Use a broad-spectrum sunscreen with an SPF of at least 30, even on cloudy days. Apply sunscreen generously, and reapply every two hours — or more often if you're swimming or perspiring. Use a generous amount of sunscreen on all exposed skin, including your lips, the tips of your ears, and the backs of your hands and neck.

  • Wear protective clothing.Sunscreens don't provide complete protection from UV rays. So cover your skin with dark, tightly woven clothing that covers your arms and legs, and a broad-brimmed hat, which provides more protection than a baseball cap or visor does.

Some companies also sell photoprotective clothing. A dermatologist can recommend an appropriate brand.

Don't forget sunglasses. Look for those that block both types of UV radiation UVA and UVB rays.

  • Avoid tanning beds.Lights used in tanning beds emit UV rays and can increase your risk of skin cancer.
  • Be aware of sun-sensitizing medications.Some common prescription and over-the-counter drugs, including antibiotics, can make your skin more sensitive to sunlight.

Ask your doctor or pharmacist about the side effects of any medications you take. If they increase your sensitivity to sunlight, take extra precautions to stay out of the sun in order to protect your skin.

  • Check your skin regularly and report changes to your doctor.Examine your skin often for new skin growths or changes in existing moles, freckles, bumps and birthmarks.

With the help of mirrors, check your face, neck, ears and scalp. Examine your chest and trunk, and the tops and undersides of your arms and hands. Examine both the front and back of your legs, and your feet, including the soles and the spaces between your toes. Also check your genital area and between your buttocks.

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Treatments for skin cancer

Your recommended treatment plan will depend on different factors, like the size, location, type, and stage of your skin cancer. After considering these factors, your healthcare team may recommend one or more of the following treatments:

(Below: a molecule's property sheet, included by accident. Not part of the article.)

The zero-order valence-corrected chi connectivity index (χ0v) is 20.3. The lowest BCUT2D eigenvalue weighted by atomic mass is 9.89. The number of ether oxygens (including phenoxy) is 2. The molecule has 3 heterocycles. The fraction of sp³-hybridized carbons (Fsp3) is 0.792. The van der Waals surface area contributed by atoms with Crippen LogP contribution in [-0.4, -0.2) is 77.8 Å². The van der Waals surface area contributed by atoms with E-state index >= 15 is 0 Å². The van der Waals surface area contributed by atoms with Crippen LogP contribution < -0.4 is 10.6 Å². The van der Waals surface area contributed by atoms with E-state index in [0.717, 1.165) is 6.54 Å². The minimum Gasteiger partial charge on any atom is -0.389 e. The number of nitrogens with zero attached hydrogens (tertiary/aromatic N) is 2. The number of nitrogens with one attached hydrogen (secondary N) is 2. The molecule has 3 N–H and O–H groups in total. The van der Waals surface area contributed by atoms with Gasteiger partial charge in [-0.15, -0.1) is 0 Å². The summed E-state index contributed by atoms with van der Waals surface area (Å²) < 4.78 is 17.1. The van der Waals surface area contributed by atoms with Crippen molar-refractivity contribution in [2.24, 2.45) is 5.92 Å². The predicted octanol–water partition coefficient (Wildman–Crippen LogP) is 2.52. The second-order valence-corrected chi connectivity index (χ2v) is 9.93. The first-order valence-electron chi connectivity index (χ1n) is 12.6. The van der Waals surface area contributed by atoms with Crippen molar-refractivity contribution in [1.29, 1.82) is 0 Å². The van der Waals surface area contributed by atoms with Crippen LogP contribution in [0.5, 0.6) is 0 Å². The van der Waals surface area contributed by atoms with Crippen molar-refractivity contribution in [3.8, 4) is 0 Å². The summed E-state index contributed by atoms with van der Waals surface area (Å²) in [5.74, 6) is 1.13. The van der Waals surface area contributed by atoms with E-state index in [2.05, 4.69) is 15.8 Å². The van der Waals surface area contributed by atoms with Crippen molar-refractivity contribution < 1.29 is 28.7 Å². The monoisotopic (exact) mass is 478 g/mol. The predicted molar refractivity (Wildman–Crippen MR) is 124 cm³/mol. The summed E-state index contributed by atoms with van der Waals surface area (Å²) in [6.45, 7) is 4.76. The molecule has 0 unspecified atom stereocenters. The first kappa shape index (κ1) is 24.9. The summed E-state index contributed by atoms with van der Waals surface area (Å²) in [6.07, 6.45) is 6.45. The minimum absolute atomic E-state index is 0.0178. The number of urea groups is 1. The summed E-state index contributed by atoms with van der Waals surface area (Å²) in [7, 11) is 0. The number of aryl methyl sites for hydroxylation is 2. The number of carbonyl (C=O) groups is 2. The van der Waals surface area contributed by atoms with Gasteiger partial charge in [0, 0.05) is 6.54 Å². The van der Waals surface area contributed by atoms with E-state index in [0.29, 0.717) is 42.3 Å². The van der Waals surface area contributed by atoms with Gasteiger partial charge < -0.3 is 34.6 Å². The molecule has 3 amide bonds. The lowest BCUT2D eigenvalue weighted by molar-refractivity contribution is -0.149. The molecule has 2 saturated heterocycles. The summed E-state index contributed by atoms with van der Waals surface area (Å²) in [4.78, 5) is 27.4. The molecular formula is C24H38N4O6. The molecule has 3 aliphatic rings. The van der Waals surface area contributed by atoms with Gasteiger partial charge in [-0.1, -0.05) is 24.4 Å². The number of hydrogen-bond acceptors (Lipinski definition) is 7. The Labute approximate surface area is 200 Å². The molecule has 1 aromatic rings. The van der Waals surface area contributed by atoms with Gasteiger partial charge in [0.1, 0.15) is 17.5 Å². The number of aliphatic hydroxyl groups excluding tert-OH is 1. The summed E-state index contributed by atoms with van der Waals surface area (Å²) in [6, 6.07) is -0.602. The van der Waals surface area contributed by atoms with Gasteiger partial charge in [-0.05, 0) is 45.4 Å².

• Cryotherapy: The growth is frozen using liquid nitrogen and the tissue is destroyed as it thaws.
  • Excisional surgery: The growth and some of the healthy skin surrounding it are cut out.
  • Mohs surgery: The growth is removed layer by layer, and each layer is examined under a microscope until no abnormal cells are visible.
  • Curettage and electrodessication: A long spoon-shaped blade is used to scrape away the cancer cells, and the remaining cancer cells are burned using an electric needle.
  • Chemotherapy: Drugs are taken orally, applied topically, or injected with a needle or IV line to kill the cancer cells.
  • Photodynamic therapy: A laser light and drugs are used to destroy the cancer cells.
  • Radiation: High-powered energy beams are used to kill the cancer cells.
  • Biological therapy: Biological treatments are used to stimulate your immune system to fight the cancer cells.
  • Immunotherapy: A cream is applied to your skin to stimulate your immune system to kill the cancer cells.

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After skin cancer treatment

If you have completed treatment, your doctors will still want to watch you closely. Along with the risk of the cancer returning, people who have had skin cancer are also at high risk for developing other skin cancers in different locations, so close follow-up is important.

Your doctor will probably recommend that you examine your own skin at least once a month. This includes looking for any changes where the cancer was treated, as well as looking for any new areas of concern in other places. You can also ask someone close to you to watch for new suspicious areas in places that are hard to see.

It’s also very important to protect yourself from getting too much sun, which can increase your risk of new skin cancers.